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Malaysian stock index falls sharply

KUALA LUMPUR, Malaysia --Malaysia's stock market index nosedived Tuesday, falling on concerns of a slowdown in the U.S. economy and geopolitical events in the Middle East and central Asia.

The Kuala Lumpur Composite Index fell 35.79 points, or 2.8 percent, to 1,237.08 points. It was the market's largest single day fall since May 2006.

Only 42 stocks on the index posted gains, while 1,123 lost ground. Kuala Lumpur has been one of Asia's best performing markets this year, gaining 17 percent before Tuesday's fall.

Investors were also shaken by a nearly 9 percent drop in China's main stock index.

"There was a lot of news that affected the market," said MIDF-Amanah Investment Bank analyst S. Sharath. "The (rumors) of China going to impose capital gains tax resulted in regional markets falling."

Sharath said escalating tension between Tehran and Western nations over its nuclear program and an attempted suicide bomb attack on U.S. Vice President Dick Cheney in Afghanistan also contributed to the fall.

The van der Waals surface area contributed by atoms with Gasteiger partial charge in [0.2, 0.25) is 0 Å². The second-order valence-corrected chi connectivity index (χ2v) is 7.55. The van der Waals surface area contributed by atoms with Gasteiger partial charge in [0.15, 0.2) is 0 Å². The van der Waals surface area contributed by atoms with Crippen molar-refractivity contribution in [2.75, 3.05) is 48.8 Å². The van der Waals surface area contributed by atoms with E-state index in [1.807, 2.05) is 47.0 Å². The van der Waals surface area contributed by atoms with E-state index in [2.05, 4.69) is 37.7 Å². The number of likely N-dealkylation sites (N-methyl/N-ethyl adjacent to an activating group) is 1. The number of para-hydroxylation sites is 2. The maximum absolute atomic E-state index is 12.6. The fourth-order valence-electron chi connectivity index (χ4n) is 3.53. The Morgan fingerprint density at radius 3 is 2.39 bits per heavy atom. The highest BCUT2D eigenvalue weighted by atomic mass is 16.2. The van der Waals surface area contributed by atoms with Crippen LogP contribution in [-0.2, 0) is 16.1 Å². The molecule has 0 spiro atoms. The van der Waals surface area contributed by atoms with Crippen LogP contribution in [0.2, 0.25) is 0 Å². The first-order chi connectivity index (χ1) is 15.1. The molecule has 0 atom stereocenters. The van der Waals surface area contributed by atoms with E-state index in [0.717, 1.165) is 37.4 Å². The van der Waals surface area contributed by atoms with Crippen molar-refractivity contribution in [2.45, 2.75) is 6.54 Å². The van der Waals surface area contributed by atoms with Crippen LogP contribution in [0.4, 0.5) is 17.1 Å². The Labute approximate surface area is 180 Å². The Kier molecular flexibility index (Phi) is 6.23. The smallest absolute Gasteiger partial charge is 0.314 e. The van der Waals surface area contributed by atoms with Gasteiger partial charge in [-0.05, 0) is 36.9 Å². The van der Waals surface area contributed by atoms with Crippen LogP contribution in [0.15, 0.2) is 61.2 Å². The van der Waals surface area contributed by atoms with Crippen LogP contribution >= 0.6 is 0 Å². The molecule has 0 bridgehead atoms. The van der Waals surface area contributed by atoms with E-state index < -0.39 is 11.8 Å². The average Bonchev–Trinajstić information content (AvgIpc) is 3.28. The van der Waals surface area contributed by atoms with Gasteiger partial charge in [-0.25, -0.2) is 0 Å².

Markets across Asia also fell sharply after former Federal Reserve Chairman Alan Greenspan said Monday that a recession in the U.S. is "possible" later this year.

"Our economy is also dependent on the U.S. economy, if there is adverse news, exports from our country is going to drop...Investors got spooked," Sharath said, adding there should be a recovery barring any adverse news Wednesday.

Also Tuesday, national carmaker Proton recorded its third straight quarterly loss on lower car sales, higher expenses and one-off costs from restructuring at Lotus, its British-based sportscar unit.

Proton was down 40 cents to 7.30 ringgit, while Bursa Malaysia slid 9.2 percent to 10.80 ringgit on fears the steep decline in share prices would keep retail investors away from the market. Conglomerate Genting Bhd. fell 1.9 percent to 38.75 ringgit on foreign fund selling, while Tanjong was down 3.2 percent to 14.90 percent.

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